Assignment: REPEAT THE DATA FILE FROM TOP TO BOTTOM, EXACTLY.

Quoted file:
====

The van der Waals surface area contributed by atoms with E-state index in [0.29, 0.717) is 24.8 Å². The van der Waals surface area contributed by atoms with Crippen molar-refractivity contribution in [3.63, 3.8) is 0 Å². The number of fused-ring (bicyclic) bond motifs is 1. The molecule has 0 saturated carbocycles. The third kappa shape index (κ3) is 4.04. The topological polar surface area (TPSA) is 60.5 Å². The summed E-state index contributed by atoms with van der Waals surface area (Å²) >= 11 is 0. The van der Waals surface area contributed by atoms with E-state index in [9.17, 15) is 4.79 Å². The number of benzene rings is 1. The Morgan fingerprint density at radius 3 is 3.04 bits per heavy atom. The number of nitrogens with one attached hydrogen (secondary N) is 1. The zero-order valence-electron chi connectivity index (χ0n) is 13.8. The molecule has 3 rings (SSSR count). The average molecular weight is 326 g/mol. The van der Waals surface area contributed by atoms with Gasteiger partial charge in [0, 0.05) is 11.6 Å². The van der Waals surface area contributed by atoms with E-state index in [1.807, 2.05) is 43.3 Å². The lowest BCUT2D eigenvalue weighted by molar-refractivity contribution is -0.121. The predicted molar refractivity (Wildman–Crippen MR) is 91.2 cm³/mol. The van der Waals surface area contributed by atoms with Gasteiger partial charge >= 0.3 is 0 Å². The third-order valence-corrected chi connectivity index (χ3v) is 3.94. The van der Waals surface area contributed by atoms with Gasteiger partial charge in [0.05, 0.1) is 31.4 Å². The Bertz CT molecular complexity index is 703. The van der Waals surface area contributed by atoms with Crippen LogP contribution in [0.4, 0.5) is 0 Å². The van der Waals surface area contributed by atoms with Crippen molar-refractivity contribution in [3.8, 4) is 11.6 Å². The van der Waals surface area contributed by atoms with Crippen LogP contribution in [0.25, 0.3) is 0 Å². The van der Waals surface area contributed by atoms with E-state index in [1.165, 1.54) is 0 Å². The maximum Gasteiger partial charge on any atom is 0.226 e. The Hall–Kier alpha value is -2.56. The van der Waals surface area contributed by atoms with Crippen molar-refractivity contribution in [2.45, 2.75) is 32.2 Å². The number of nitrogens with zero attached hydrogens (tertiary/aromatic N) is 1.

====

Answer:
The van der Waals surface area contributed by atoms with E-state index in [0.29, 0.717) is 24.8 Å². The van der Waals surface area contributed by atoms with Crippen molar-refractivity contribution in [3.63, 3.8) is 0 Å². The number of fused-ring (bicyclic) bond motifs is 1. The molecule has 0 saturated carbocycles. The third kappa shape index (κ3) is 4.04. The topological polar surface area (TPSA) is 60.5 Å². The summed E-state index contributed by atoms with van der Waals surface area (Å²) >= 11 is 0. The van der Waals surface area contributed by atoms with E-state index in [9.17, 15) is 4.79 Å². The number of benzene rings is 1. The Morgan fingerprint density at radius 3 is 3.04 bits per heavy atom. The number of nitrogens with one attached hydrogen (secondary N) is 1. The zero-order valence-electron chi connectivity index (χ0n) is 13.8. The molecule has 3 rings (SSSR count). The average molecular weight is 326 g/mol. The van der Waals surface area contributed by atoms with Gasteiger partial charge in [0, 0.05) is 11.6 Å². The van der Waals surface area contributed by atoms with E-state index in [1.807, 2.05) is 43.3 Å². The lowest BCUT2D eigenvalue weighted by molar-refractivity contribution is -0.121. The predicted molar refractivity (Wildman–Crippen MR) is 91.2 cm³/mol. The van der Waals surface area contributed by atoms with Gasteiger partial charge >= 0.3 is 0 Å². The third-order valence-corrected chi connectivity index (χ3v) is 3.94. The van der Waals surface area contributed by atoms with Gasteiger partial charge in [0.05, 0.1) is 31.4 Å². The Bertz CT molecular complexity index is 703. The van der Waals surface area contributed by atoms with Crippen LogP contribution in [0.4, 0.5) is 0 Å². The van der Waals surface area contributed by atoms with Crippen molar-refractivity contribution in [3.8, 4) is 11.6 Å². The van der Waals surface area contributed by atoms with Crippen LogP contribution in [0.25, 0.3) is 0 Å². The van der Waals surface area contributed by atoms with E-state index in [1.165, 1.54) is 0 Å². The maximum Gasteiger partial charge on any atom is 0.226 e. The Hall–Kier alpha value is -2.56. The van der Waals surface area contributed by atoms with Crippen molar-refractivity contribution in [2.45, 2.75) is 32.2 Å². The number of nitrogens with zero attached hydrogens (tertiary/aromatic N) is 1.